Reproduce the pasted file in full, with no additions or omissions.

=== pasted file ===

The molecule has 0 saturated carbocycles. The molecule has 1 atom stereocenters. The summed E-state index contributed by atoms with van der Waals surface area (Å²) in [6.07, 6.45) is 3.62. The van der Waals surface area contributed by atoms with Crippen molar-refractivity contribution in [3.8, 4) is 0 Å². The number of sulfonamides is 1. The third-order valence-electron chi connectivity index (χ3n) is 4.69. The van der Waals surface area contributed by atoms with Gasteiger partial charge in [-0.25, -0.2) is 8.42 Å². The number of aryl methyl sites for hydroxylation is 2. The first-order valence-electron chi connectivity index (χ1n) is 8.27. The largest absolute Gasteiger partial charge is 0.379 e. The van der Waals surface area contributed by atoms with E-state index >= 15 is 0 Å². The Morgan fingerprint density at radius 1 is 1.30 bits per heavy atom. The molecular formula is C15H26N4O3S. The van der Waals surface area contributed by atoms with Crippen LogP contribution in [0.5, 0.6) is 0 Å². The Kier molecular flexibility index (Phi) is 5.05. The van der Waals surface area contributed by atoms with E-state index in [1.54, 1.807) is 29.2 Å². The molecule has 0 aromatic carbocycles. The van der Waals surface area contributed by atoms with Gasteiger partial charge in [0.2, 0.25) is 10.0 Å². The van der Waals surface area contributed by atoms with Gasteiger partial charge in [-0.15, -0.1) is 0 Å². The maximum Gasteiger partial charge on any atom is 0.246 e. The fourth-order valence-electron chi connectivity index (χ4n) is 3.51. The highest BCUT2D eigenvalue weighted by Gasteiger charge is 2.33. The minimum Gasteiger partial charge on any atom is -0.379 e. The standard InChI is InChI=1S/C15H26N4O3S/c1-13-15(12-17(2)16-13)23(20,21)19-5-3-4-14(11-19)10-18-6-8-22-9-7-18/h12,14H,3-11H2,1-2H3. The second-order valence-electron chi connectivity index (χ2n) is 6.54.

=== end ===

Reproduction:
The molecule has 0 saturated carbocycles. The molecule has 1 atom stereocenters. The summed E-state index contributed by atoms with van der Waals surface area (Å²) in [6.07, 6.45) is 3.62. The van der Waals surface area contributed by atoms with Crippen molar-refractivity contribution in [3.8, 4) is 0 Å². The number of sulfonamides is 1. The third-order valence-electron chi connectivity index (χ3n) is 4.69. The van der Waals surface area contributed by atoms with Gasteiger partial charge in [-0.25, -0.2) is 8.42 Å². The number of aryl methyl sites for hydroxylation is 2. The first-order valence-electron chi connectivity index (χ1n) is 8.27. The largest absolute Gasteiger partial charge is 0.379 e. The van der Waals surface area contributed by atoms with E-state index >= 15 is 0 Å². The Morgan fingerprint density at radius 1 is 1.30 bits per heavy atom. The molecular formula is C15H26N4O3S. The van der Waals surface area contributed by atoms with Crippen LogP contribution in [0.5, 0.6) is 0 Å². The Kier molecular flexibility index (Phi) is 5.05. The van der Waals surface area contributed by atoms with E-state index in [1.54, 1.807) is 29.2 Å². The molecule has 0 aromatic carbocycles. The van der Waals surface area contributed by atoms with Gasteiger partial charge in [0.2, 0.25) is 10.0 Å². The van der Waals surface area contributed by atoms with Gasteiger partial charge in [-0.15, -0.1) is 0 Å². The maximum Gasteiger partial charge on any atom is 0.246 e. The fourth-order valence-electron chi connectivity index (χ4n) is 3.51. The highest BCUT2D eigenvalue weighted by Gasteiger charge is 2.33. The minimum Gasteiger partial charge on any atom is -0.379 e. The standard InChI is InChI=1S/C15H26N4O3S/c1-13-15(12-17(2)16-13)23(20,21)19-5-3-4-14(11-19)10-18-6-8-22-9-7-18/h12,14H,3-11H2,1-2H3. The second-order valence-electron chi connectivity index (χ2n) is 6.54.